01 November 2013

The Beginning of Chapter Four

From the forthcoming Radio - a Novel  by Tom Janikowski


If you have read this far, it is worth sharing a few things with you. Seeing as how most readers of fiction never make it through the third chapter of any given book and merely go around criticizing it based on something they read on the dustjacket, I opted to make the third chapter inordinately short. I figured this would get you “over the hump” and into chapter number four. Which, if you are reading this, seemed to work.

This being the case, you are probably ready for me to share with you the strange truth regarding the word “all-righty,” sometimes spelled “alrighty.” The word has more or less the same meaning as the phrase “there you go,” alternately rendered as “there you have it.” A phrase or a word of affirmation. A phrase of agreement. It is a phrase, however, that by the end of the war, had fallen into disuse, only to be replaced with the word “rab-klaat.” Linguists, English scholars, and bloggers were uncertain how this particular word made its way into the language, but they had plenty of fun trying to explain it. Most believed it was an Inuit word (the Inuit being an advanced nation of people, who had discovered the key to cold fusion long before any advanced extraterrestrial races had done the same). There was an Inuit phrase “ra-ab kla-a-at” that originally meant something like “pass the seal relish, Rob,” but had devolved into meaning something like “yeah?”. This was as close as anyone could figure.

I tell you this only because I intend to use the word profusely over the next seventy-five or so chapters, and because that was also the first word that Michael Nitrous heard as he stepped out into the moony-light airframe of a swollen day. The wafer-thin cheesewood door swung open, and he heard a dry voice say “rab-klaat.”

“Huh?” asked Michael, thinking he had misheard someone.

“Rab-klaat,” said the dry voice again. Michael turned in its direction and saw something very unlike an Inuit reindeer herder. It was the old man from chapter 26. An old grey-headed fellow with an out-of-style sort of leisure suit and a smell about him that was something like a tortilla factory. Or a tortilla factory that had soiled itself, perhaps. Michael shook his head a bit and looked again. The old man was still wearing polyester.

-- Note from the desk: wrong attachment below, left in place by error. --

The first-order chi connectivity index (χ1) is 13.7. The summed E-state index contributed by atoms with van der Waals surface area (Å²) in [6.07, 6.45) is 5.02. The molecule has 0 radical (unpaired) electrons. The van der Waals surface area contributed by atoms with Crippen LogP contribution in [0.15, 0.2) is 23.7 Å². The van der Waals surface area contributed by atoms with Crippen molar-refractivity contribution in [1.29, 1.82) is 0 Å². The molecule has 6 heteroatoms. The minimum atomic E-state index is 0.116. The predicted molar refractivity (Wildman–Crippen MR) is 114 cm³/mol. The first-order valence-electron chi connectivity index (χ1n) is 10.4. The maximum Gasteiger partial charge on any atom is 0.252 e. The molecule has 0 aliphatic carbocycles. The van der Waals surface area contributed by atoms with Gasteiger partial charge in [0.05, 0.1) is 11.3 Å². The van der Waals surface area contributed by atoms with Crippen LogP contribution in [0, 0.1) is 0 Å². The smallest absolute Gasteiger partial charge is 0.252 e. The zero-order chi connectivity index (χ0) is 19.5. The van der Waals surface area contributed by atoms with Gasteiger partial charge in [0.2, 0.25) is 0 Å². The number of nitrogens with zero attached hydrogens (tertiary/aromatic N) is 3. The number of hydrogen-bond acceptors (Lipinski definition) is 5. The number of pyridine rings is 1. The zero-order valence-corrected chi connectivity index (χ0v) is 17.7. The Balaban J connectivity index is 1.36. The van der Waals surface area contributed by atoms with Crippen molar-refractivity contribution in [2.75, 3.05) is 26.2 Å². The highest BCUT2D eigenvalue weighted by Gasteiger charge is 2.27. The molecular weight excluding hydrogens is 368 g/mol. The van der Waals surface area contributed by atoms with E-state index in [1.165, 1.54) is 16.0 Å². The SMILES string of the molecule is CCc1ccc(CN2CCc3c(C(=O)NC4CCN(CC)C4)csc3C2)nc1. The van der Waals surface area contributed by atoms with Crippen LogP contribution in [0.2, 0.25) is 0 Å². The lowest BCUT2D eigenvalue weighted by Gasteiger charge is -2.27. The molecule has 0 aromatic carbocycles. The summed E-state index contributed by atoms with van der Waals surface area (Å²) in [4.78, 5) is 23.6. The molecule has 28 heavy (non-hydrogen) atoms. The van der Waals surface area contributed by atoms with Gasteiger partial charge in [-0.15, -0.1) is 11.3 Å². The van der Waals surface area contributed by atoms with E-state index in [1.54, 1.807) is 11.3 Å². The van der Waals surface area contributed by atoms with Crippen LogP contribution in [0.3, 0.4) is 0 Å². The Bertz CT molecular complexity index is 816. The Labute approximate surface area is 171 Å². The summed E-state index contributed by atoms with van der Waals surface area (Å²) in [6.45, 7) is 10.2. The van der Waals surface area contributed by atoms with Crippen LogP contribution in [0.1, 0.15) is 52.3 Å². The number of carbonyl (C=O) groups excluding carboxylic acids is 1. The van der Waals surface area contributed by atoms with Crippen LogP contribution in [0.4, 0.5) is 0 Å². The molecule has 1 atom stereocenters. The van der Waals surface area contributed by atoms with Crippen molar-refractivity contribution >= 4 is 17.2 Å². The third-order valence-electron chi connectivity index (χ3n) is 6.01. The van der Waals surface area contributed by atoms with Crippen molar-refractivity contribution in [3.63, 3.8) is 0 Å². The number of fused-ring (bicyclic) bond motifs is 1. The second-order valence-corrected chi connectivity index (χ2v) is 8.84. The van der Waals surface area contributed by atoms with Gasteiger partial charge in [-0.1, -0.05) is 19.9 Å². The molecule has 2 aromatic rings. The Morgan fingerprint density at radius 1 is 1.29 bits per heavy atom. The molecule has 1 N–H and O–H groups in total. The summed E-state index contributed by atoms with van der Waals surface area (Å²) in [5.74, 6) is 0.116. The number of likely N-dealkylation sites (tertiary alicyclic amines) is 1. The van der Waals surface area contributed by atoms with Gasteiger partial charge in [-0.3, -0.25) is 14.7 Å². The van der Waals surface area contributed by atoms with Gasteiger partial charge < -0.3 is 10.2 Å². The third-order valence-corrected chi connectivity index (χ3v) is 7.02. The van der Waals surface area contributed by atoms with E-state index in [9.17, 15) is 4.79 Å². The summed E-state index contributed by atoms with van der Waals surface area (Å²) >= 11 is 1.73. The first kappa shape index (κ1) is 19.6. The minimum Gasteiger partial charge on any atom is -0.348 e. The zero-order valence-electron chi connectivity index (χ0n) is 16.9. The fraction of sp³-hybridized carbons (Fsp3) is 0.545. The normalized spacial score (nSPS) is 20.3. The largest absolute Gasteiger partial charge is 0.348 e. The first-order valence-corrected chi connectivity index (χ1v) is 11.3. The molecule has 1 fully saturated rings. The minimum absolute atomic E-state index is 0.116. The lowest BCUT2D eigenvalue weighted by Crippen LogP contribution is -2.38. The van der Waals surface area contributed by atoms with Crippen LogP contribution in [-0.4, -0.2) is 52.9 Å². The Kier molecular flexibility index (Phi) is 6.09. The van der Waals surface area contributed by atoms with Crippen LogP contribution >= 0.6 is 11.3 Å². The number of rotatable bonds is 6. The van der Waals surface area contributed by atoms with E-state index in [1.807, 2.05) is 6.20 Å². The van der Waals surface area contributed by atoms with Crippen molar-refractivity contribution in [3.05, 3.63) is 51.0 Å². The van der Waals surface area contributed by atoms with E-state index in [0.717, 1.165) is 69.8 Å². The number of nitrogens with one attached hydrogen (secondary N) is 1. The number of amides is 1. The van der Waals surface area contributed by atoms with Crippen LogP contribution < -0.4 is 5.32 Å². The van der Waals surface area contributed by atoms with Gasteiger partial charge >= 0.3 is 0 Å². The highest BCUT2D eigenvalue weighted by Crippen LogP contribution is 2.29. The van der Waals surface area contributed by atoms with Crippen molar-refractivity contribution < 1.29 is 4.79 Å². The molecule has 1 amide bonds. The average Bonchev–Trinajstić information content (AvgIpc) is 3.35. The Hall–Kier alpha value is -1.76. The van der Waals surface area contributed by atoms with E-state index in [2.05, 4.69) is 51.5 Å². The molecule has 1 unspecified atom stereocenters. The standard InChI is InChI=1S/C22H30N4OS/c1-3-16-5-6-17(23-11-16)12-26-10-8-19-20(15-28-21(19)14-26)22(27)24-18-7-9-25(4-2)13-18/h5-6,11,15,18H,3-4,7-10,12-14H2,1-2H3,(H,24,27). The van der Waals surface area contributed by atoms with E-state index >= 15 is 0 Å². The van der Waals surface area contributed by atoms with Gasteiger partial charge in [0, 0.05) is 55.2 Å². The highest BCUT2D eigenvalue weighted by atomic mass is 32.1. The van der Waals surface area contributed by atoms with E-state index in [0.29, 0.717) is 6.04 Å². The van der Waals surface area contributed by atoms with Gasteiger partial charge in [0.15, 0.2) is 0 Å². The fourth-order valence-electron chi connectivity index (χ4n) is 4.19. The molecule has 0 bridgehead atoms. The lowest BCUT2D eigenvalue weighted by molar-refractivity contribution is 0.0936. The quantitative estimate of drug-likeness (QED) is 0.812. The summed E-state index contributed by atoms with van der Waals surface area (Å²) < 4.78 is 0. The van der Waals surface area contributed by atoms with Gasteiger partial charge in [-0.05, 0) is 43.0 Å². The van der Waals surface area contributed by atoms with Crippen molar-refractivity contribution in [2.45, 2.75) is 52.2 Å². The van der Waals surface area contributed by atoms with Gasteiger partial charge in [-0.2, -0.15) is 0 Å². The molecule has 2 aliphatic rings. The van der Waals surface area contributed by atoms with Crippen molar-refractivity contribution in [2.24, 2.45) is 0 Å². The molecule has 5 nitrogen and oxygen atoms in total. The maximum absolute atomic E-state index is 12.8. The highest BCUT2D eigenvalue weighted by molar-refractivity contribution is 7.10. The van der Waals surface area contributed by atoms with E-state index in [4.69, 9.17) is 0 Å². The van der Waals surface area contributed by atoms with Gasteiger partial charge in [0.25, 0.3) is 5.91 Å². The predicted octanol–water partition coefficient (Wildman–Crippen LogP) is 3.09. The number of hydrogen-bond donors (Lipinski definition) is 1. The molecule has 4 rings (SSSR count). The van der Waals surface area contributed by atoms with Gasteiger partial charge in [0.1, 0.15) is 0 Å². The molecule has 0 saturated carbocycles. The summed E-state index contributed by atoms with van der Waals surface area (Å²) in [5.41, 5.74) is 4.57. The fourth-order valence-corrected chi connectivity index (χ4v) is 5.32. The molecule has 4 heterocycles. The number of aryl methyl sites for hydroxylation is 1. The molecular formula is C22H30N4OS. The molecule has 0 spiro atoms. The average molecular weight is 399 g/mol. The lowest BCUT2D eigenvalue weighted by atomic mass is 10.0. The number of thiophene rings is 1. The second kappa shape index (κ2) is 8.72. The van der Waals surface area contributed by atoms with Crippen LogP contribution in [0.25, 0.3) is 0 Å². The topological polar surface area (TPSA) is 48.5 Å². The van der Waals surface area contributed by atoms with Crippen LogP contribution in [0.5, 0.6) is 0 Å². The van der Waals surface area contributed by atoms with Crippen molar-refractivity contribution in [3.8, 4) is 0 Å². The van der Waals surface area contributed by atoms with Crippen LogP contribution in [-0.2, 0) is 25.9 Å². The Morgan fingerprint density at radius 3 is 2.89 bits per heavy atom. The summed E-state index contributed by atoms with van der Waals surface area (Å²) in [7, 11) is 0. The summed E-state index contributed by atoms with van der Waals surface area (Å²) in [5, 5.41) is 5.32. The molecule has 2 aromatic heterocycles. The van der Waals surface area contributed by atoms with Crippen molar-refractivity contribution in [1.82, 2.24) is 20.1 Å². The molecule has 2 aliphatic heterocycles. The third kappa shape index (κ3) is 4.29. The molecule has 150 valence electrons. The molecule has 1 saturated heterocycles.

“Hey, there's someone in there,” started Michael, motioning toward the door.

“Yes, I know,” said the man in the leisure suit, “I'm aware of that.”

If we may just chat about polyester leisure suits for just a moment, that would be most delightful. Polyester was a petroleum-based fiber that the pre-war world of the 1970's found easy to manufacture and rather stain-resistant (you can never have enough stain-resistance, you know). When clothing-chemists first began the search for the leisure suit, there was great optimism and an overriding hope that some sort of fruit-based fabric could be worked out, but it never happened. Researchers the world over were forced to begin crafting the embryonic leisure suits (sometimes called, in those early days, “non-toil suits”) out of petroleum-based fabric known as “bridgetfelt.” bridgetfelt was a tough, fibrous fabric that reminded most people of an over-cooked buffalo steak. Development was rapid, however, and progress came with each dawning day. How romantic.

Enough about leisure suits. No one ever really liked them, anyway.

1 comment:

  1. you make the mundane interesting and that is what good writers do